Kansas City officials looking for cash to build a new Missouri River bridge should chat with U.S. Rep. Sam Graves.
Graves represents Missouri’s 6th Congressional District. It includes most of Kansas City north of the river — and half of the aging Buck O’Neil Bridge, the green-arched relic known for years as the Broadway Bridge.
The structure is in bad shape. The Missouri Department of Transportation owns the bridge and wants to fix it, at a cost of about $50 million. It also wants to shut the bridge down for up to two years to make those repairs.
But Kansas Citians on both sides of the bridge are understandably unhappy with those ideas. They want a new bridge. They’d also like to untangle the messy intersection at the south end of the structure.
Alas, that kind of progress doesn’t come cheap. A new bridge would cost at least $150 million, with road improvements adding more to the total.
Missouri doesn’t have that kind of money, not after repeatedly kicking the can down the road on funding transportation. Kansas City doesn’t have it, either. That means federal help for a new Buck O’Neil Bridge will be essential. And that’s where Sam Graves comes in.
The Republican is chairman of the House Subcommittee on Highways and Transit — part of the House Transportation and Infrastructure Committee. That puts him in a key position to ask for funding for transportation construction projects, including a new bridge.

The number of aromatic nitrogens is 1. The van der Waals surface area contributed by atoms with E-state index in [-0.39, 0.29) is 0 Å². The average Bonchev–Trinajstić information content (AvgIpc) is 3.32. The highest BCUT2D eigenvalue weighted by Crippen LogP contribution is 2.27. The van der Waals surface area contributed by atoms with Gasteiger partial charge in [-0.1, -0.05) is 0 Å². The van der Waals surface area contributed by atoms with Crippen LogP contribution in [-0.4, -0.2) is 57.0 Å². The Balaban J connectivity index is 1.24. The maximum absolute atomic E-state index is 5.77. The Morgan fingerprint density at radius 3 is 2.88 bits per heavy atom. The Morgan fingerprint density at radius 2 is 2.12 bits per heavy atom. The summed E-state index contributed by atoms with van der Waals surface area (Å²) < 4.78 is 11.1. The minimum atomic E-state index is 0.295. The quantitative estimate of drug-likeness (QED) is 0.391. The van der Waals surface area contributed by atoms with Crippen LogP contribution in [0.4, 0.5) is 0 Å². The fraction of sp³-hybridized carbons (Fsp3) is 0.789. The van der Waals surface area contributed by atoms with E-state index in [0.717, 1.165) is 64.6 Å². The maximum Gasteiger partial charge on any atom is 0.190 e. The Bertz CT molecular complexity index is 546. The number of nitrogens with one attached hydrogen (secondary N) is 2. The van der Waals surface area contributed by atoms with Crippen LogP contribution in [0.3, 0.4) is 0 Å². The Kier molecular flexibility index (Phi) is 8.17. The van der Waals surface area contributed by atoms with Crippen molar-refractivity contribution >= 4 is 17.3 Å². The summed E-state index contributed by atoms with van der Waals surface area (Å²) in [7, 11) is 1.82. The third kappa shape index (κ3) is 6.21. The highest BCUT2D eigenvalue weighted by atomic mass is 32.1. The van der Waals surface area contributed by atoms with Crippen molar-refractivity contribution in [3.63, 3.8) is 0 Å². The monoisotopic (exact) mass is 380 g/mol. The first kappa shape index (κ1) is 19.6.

And, as it turns out, money might be available. In 2015, Congress passed a five-year transportation bill known as the FAST Act. The measure includes several programs to fund infrastructure projects such as bridges and roadways.
One provision shows particular promise. It’s called FASTLANE — don’t ask why — and it can provide grants of up to 80 percent of the cost of a local project.
Obtaining such a grant won’t be easy. The first time the government asked for requests, cities and states submitted more than 200 applications totaling $9.8 billion, far more than the $800 million available.
But the math is enticing. If the state of Missouri can provide $50 million, and the city of Kansas City $10 million, Washington’s FASTLANE might kick in $100 million or more — enough to build a bridge and perhaps fix the intersection on the south end.
We’re told Graves and the city are talking. That’s encouraging. Since earmarks are no longer allowed, federal funding for a bridge depends on evidence, hard work and political influence.
Graves can help provide all three. City Hall should continue to reach out to him for assistance in building a new Buck O’Neil Bridge.